Ginga Kikoutai Majestic Prince – 05

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After some shaky supplemental training on Earth, Team Rabbits’ suits are repaired and they are paired up with Team Doberman for a new mission to destroy a Wulgaru base. Doberman’s leader Randy gives Izuru some tips about how to be a hero, and lends him what turns out to be a sex tape. When they arrive at the planetoid, a fleet of Wulgaru enemies swarms over the base. Dobermans distract them while Izuru, Kei and Suruga infiltrate the base and Asagi and Tamaki guard their exit. The bomb they brought is damaged, but Izuru gives Suruga the time he needs to repair it. It explodes, and Tamaki saves them from the blast wave.

After a string of morale-busting failures, the Majestic Princes are given another chance to prove themselves to their superiors, their peers, and the world, after being labeled fuck-ups and one-hit-wonders. The Dobermans’ leader Randy, while possibly a pervert and a cad, nevertheless inspires Izuru and provides sound advice: there’s more to being a hero than simply saving the day on your own. Izuru has to learn to trust his comrades, project and air of confidence, make quick decisions, and never give up. Randy also advises him to enjoy life, meet people, and make memories, as every mission could be his last.

This mission isn’t Izuru’s last, nor is it anyone elses’, as they score a decisive victory despite having to deal with a whole Wulgaru task force in addition to the base’s defenses. This was the best-looking and most exciting battle since the first one, and we’re relieved that the quality of these sequences has been maintained. The Dobermans, initially thought to be taking the lead on the mission, end up playing a supporting role; it’s Izuru and the Rabbits’ show, and they don’t disappoint, ending their losing streak and proving that when properly motivated, the Fail Five can succeed with style and authority.


Rating: 7 (Very Good)

Stray Observations:

  • The Rabbits’ individual reactions to the sex tape were worth a chuckle, particularly the fact Izuru and Asagi didn’t stop watching until the end…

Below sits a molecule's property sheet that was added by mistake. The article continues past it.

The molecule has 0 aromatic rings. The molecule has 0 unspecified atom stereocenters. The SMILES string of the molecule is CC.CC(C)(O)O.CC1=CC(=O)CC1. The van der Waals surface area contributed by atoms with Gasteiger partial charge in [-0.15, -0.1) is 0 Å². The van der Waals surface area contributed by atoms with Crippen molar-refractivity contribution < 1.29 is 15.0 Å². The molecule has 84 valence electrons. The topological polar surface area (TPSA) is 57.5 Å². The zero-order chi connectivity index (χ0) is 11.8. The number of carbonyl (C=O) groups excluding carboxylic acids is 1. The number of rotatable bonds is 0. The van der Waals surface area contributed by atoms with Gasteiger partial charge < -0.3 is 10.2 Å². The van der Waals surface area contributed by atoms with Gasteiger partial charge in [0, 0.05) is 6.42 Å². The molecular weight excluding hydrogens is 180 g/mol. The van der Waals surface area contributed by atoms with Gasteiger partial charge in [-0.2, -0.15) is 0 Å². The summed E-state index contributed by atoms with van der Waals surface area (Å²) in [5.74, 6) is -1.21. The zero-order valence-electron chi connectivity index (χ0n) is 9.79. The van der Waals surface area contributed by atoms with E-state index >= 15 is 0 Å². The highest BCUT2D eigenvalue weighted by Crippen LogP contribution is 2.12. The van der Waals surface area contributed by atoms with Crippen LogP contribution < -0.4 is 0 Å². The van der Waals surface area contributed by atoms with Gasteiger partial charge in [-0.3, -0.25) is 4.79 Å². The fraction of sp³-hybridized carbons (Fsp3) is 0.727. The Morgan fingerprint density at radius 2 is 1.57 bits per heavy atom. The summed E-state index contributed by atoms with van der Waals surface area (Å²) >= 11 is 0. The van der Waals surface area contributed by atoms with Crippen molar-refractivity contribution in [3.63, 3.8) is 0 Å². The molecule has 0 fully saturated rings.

• Tamaki’s always complaining about her weight, but it’s her Rose’s width that keeps her from entering the base.
  • Izuru sees a small group of ships escaping from the blown-up base. Who could they be…just Wulgaru, or …someone else?

RDG: Red Data Girl – 05

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With his late brother Masumi’s help, Souda Manatsu is able to cow Takayanagi and his homonculi to avenge Mayura’s injury. Takayanagi takes down the website and withdraws from the council president eleciton, which is won by Kisaragi Jean Honoka. When Yukimasa joins the school’s faculty to protect Izumiko, Miyuki is angered and separates himself from her. But when Izumiko falls in with the “shadow student council” led by former president Murakami Hodaka, Miyuki comes for her right before she performs a dance for them. The Himegami speaks through her, imploring Miyuki not to let her come to life, or it may spell humanity’s extinction.

Thanks to Yukimasa, Izumiko learns the truth about where she is and why: she, like the other students at Houjou Academy, are members of an “endangered species” of humans who can communicate with the gods. If such humans were to become extinct, some say the human race would die out with them. We kind of like this concept: it certainly amplifies the importance of both Izumiko and her classmates. All are one of, and the last of, their kind. They must never forget who they are or what they’re capable of. Unfortunately, Yukimasa’s mere presence threatens Miyuki and Izumiko’s bond, at least until Izumiko is in potential danger and Yukimasa isn’t there to save her.

RDG is putting forth some of the trappings of an unlikely romance between Miyuki and Izumiko. It certainly hasn’t progressed very far, but it has progressed, and in a very organic and elegant way. One reason Miyuki likely hates Yukimasa is that he reminds him how weak and inexperienced and full of doubt he himself is. He hates himself because he doesn’t know what he should do or if he can do it, and Yukimasa showing up is almost a confirmation that he can’t be trusted with Izumiko’s safety. Yet his fondness and personal duty to Izumiko proves stronger than both hate for Yukimasa and doubt in himself. Regardless of any other considerations, he’ll stand with Izumiko. And she wants him by her side. Sounds like the makings of love to us.


Rating: 7 (Very Good)

Stray Observations:

  • Souda Masumi threw us for a loop: he’s a he who was just happening to assume the form of a girl.
  • When she sees Miyuki speaking to Mayura, and Mayura’s hand on his shoulder, Izumiko seems to experience jealousy for the first time.
  • Himegami’s warning to Miyuki sounds like a call for him to possibly go against Yukimasa’s plan, if Yukimasa plans to revive Himegami, that is. We don’t know yet.
  • Her lips were really red.